I’ll never forget the first comic book I bought. It was Tank Girl — more specifically the first and second Tank Girl trade paperbacks*. I was 22.
The artwork was rough and a bit sketchy and in black and white. I’d seen the movie and loved it, as a fan of 90s aesthetics and the sassy strong girl trope. But I’d been hearing for years how much different the comic books were from the movie, how much better, in some ways. Reading my new purchases in the park on a 90-degree day, I finally found out what everyone had been talking about.
The comic industry is in a unique place right now: for the first time in, well, ever, comics don’t feel like a (white) boys’ club. With a greater diversity of stories driven by a greater diversity of writers and artists in the industry, this a great time to get into comics. I recently attended Emerald City Comic Con (ECCC) in my home city of Seattle. It was my first Con, so the fact that a lot of the energy seemed dominated by women didn’t surprise me — I’m used to being surrounded by strong women in my daily life. Many of the panels** offered focused on diversity or feminism in comics, and the panelists involved reflected this diversity. In the audience and among the artists, writers, and vendors, the traditional view of comic books in which women are props and men are saviors seemed almost completely abandoned. In the comic industry today, women are creators, informed consumers, and heroes in their own right.
Although it was my first Con, anyone who’d attended ECCC as recently as a few years ago could attest to the fact that it was not always such a welcoming and diverse place. Large posters emphasizing the message that “Cosplay is not Consent” (i.e., someone wearing a costume does not necessarily want to be touched or photographed without permission) were a relatively recent addition, along with the notion that the space needed to be safe and inclusive at all. But changes like these are crucial to the continued success of comic books. And this movement towards diversity and inclusiveness in the industry—which I’ll discuss more in the future—makes this an especially important time to document what’s happening in comics right now.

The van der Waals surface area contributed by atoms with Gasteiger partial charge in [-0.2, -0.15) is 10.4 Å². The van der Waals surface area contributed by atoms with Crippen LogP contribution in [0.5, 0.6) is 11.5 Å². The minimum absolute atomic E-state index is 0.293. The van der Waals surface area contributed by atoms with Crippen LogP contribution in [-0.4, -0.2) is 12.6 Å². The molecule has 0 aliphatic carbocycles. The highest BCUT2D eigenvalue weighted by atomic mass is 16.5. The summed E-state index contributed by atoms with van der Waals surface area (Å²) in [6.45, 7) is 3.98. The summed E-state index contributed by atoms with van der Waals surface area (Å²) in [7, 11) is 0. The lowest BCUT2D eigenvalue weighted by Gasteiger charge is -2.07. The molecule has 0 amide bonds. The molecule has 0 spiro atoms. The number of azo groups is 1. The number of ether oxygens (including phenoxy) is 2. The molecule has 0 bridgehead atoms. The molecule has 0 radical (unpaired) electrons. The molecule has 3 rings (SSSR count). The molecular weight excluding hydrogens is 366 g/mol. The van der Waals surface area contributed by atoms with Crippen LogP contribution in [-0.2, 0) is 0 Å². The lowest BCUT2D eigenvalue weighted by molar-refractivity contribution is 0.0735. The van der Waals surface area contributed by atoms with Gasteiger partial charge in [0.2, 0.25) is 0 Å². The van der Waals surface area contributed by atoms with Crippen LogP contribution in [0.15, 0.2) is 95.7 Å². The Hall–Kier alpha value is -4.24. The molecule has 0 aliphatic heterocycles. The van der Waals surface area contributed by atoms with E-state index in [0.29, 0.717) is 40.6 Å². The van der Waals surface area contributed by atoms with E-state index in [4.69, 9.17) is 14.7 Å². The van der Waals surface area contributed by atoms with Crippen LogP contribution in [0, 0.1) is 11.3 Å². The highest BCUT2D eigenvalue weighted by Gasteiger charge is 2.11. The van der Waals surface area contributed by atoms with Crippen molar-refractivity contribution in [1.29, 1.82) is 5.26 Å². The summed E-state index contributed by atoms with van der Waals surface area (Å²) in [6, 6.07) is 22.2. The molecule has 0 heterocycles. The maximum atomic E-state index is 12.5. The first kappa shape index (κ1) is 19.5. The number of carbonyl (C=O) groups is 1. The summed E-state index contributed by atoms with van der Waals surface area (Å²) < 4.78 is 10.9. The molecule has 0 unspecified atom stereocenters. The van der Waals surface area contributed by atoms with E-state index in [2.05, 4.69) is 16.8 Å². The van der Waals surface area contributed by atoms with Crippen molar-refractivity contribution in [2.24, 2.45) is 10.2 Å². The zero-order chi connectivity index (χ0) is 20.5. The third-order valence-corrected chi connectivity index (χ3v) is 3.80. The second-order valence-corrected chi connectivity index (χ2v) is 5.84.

Despite these changes, the comic scene can still feel intimidating. It was years after my purchase of Tank Girl that I really got into reading comics. I had hoped that single purchase would somehow enlighten me. But because of the growing diversity of quality comics today, it can be almost impossible for a newcomer to know where to start. And it takes time for some readers to shake the outdated concept that comics are only for a certain audience. I wanted someone to walk me through the steps, tell me which titles to pick up and which ones weren’t worth my time, maybe let me borrow a few books from their collection. When I bought those first two trade paperbacks, though, I didn’t have anyone to guide me.
For anyone who feels like I did then, the Comics Vixen review series will serve as that informative, comic-obsessed friend. With the recent surge in alternatives to traditional superhero types and tropes, there really is something out there for everyone. I can help you figure out what’s for you and where to begin. The resurging hype over comic books isn’t going to die down anytime soon. So I’m going to review or discuss something comic-related—a single issue, a whole series, an industry trend, or maybe even a movie—in each post, with an eye to feminism and diversity in the industry.
The point of this column, as is the point of reading comics in general, is to have fun, to inform and entertain. Make sure to log on to Sensible Reason every other week to read the latest. And if you know of any titles you think I should read, feel free to send them my way.
*A trade paperback is a collection of comics in book format, which usually makes reading easier by containing an entire story arc in a single volume.
**At a comic con, a panel involves a group of writers, artists, or other industry professionals who share their expertise with a roomful of attendees.